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US steps up sanctions on Iran over nuclear program

Aug. 30, 2014 10:31 A.M. (Updated: Aug. 31, 2014 2:49 P.M.)
WASHINGTON (AFP) -- The United States imposed new sanctions Friday on networks linked to Iran, stepping up pressure on Tehran that threatened to potentially destabilize ongoing negotiations over its nuclear program.

President Barack Obama's administration emphasized that it was still pursuing a negotiated solution with the Iranian government to resolve the international community's concerns about its nuclear program, despite the new round of sanctions.

The new sanctions expanded the vast web of international sanctions that remain in force despite a temporary narrow lifting of sanctions in exchange for Iran's suspension of some of its nuclear activities.

"Today we took additional steps in our effort to maintain pressure on the government of Iran,"said Caitlin Hayden, spokeswoman for the White House's National Security Council.

"The United States remains committed to working with our P5 1 partners toward a long-term, comprehensive solution that provides confidence that Iran's nuclear program is exclusively peaceful," the NSC spokeswoman said.

The P5 1 group -- Britain, China, France, Germany, the United States, plus Russia -- extended an interim agreement by four months, to November 24, to allow more time to negotiate a final accord.

Tehran denies that it wants to make nuclear weapons and the sides remain split on how much uranium enrichment Iran should be allowed to carry out.

Critics have also denounced increased US sanctions on the country in recent years for causing widespread economic and humanitarian suffering among the general population, despite their supposedly targeted nature.

Wide-ranging sanctions

The Treasury announced more than 25 sanctions targeting individuals and entities, including shipping and oil companies, banks, and airlines.

Asia Bank, one of the banks targeted, has provided US dollar bank notes to Iran, including a mid-2014 delivery from Moscow to Tehran of more than $13 million, in violation of US sanctions, it said.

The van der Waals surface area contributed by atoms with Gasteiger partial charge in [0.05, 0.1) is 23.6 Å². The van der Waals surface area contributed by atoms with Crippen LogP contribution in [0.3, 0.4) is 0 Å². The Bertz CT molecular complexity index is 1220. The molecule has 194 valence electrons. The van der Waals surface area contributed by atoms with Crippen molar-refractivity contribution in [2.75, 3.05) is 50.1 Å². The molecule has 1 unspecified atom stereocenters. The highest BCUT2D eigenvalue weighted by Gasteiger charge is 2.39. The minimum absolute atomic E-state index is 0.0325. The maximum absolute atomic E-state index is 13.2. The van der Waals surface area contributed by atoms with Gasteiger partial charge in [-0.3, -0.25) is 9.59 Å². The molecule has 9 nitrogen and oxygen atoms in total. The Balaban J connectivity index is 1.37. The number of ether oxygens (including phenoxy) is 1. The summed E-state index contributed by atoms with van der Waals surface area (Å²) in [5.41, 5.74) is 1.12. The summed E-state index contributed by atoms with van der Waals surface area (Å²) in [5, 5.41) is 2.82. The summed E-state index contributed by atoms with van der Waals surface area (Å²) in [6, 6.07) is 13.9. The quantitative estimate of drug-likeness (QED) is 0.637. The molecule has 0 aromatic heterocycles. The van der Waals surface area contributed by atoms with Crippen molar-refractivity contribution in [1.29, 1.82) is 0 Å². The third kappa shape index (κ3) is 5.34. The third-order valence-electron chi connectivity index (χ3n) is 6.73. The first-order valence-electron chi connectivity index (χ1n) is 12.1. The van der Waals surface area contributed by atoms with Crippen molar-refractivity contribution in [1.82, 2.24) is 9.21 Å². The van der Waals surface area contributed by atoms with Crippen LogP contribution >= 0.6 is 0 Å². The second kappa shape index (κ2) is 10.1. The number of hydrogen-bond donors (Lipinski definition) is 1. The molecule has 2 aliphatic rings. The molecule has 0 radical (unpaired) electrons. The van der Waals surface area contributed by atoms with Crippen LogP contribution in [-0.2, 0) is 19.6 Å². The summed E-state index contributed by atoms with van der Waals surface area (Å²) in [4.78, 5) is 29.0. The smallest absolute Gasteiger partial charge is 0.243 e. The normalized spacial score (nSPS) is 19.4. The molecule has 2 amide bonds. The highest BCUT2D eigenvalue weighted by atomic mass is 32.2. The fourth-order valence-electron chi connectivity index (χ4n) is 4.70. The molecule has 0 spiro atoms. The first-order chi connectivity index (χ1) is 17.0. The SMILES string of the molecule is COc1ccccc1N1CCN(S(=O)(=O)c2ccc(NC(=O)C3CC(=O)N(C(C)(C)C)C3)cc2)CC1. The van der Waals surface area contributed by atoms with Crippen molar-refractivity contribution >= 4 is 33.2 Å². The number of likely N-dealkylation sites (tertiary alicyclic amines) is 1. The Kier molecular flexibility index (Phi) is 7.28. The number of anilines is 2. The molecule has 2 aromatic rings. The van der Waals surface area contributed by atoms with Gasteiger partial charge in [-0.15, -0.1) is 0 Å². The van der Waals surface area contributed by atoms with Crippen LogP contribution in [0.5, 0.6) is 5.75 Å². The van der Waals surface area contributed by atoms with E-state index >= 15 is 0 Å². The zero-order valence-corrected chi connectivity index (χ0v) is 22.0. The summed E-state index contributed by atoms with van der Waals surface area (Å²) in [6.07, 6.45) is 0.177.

Tehran used Iranian government-owned airline Meraj Air and Iran-based Caspian Air to ferry illicit cargo, including weapons, to the Syrian regime of Bashar al-Assad.

Pouya Air was identified as an alias for an already US sanctioned airline, Yas Air, listed for transporting weapons and other illicit cargo to "Iran's clients in the Levant" -- the region of Lebanon, Syria, Palestine, and Jordan.

Iran's efforts to avoid sanctions on oil sales also were targeted, with designations including Faylaca Petroleum and Nefertiti Shipping.

"Treasury's action against over 25 entities and individuals -- who are involved in expanding Iran's proliferation program, supporting terrorism in the region, and helping Iran evade US and international sanctions -- reflects our continuing determination to take action against anyone, anywhere, who violates our sanctions," said David Cohen, the Treasury's under secretary for terrorism and financial intelligence.

The State Department separately announced sanctions targeting weapons of mass destruction proliferators and supporters, and those linked to Iran's energy sector.

Among the targets were Goldentex FZE, a company based in United Arab Emirates, for its support of Iran's energy and shipping sectors, and Italy-based Dettin, for helping Iran evade oil sanctions.

The sanctions freeze any assets in the US and prohibit transactions with US persons.

Treasury, State and other US officials have traveled the world to say that Iran sanctions relief is "narrow and targeted," said a senior administration official, speaking on condition of anonymity.

"We will ensure that the sanctions that remain in place will be robustly enforced."

Ma'an staff contributed to this report.
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